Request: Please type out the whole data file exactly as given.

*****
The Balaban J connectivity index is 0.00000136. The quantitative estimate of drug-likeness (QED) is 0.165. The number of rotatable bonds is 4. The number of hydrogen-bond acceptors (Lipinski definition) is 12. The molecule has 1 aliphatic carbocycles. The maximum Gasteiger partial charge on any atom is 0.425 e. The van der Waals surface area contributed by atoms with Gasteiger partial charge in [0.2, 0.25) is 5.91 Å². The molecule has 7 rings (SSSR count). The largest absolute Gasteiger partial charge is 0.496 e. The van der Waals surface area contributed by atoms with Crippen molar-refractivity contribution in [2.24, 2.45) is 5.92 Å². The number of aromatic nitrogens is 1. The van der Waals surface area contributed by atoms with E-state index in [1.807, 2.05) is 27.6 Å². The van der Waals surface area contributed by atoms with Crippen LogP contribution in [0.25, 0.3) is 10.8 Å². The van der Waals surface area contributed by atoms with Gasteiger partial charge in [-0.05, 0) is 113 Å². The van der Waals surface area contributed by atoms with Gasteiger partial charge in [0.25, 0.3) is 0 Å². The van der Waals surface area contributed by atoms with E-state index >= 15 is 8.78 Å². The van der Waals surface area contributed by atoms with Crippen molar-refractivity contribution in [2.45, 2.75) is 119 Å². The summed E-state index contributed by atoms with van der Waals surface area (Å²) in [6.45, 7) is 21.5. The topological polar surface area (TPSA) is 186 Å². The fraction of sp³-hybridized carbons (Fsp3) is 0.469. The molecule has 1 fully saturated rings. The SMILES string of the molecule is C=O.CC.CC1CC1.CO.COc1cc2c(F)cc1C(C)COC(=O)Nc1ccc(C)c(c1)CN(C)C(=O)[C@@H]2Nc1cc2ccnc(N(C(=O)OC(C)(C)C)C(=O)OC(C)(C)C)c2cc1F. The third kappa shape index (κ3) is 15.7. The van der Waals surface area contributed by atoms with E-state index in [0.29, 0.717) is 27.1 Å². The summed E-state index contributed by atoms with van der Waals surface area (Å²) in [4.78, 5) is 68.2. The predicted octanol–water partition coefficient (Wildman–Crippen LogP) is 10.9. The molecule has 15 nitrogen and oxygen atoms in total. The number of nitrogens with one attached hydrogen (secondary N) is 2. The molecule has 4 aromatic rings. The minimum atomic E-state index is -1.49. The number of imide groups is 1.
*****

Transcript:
The Balaban J connectivity index is 0.00000136. The quantitative estimate of drug-likeness (QED) is 0.165. The number of rotatable bonds is 4. The number of hydrogen-bond acceptors (Lipinski definition) is 12. The molecule has 1 aliphatic carbocycles. The maximum Gasteiger partial charge on any atom is 0.425 e. The van der Waals surface area contributed by atoms with Gasteiger partial charge in [0.2, 0.25) is 5.91 Å². The molecule has 7 rings (SSSR count). The largest absolute Gasteiger partial charge is 0.496 e. The van der Waals surface area contributed by atoms with Crippen molar-refractivity contribution in [2.24, 2.45) is 5.92 Å². The number of aromatic nitrogens is 1. The van der Waals surface area contributed by atoms with E-state index in [1.807, 2.05) is 27.6 Å². The van der Waals surface area contributed by atoms with Crippen LogP contribution in [0.25, 0.3) is 10.8 Å². The van der Waals surface area contributed by atoms with Gasteiger partial charge in [-0.05, 0) is 113 Å². The van der Waals surface area contributed by atoms with Gasteiger partial charge in [0.25, 0.3) is 0 Å². The van der Waals surface area contributed by atoms with E-state index >= 15 is 8.78 Å². The van der Waals surface area contributed by atoms with Crippen molar-refractivity contribution in [2.45, 2.75) is 119 Å². The summed E-state index contributed by atoms with van der Waals surface area (Å²) in [6.45, 7) is 21.5. The topological polar surface area (TPSA) is 186 Å². The fraction of sp³-hybridized carbons (Fsp3) is 0.469. The molecule has 1 fully saturated rings. The SMILES string of the molecule is C=O.CC.CC1CC1.CO.COc1cc2c(F)cc1C(C)COC(=O)Nc1ccc(C)c(c1)CN(C)C(=O)[C@@H]2Nc1cc2ccnc(N(C(=O)OC(C)(C)C)C(=O)OC(C)(C)C)c2cc1F. The third kappa shape index (κ3) is 15.7. The van der Waals surface area contributed by atoms with E-state index in [0.29, 0.717) is 27.1 Å². The summed E-state index contributed by atoms with van der Waals surface area (Å²) in [4.78, 5) is 68.2. The predicted octanol–water partition coefficient (Wildman–Crippen LogP) is 10.9. The molecule has 15 nitrogen and oxygen atoms in total. The number of nitrogens with one attached hydrogen (secondary N) is 2. The molecule has 4 aromatic rings. The minimum atomic E-state index is -1.49. The number of imide groups is 1.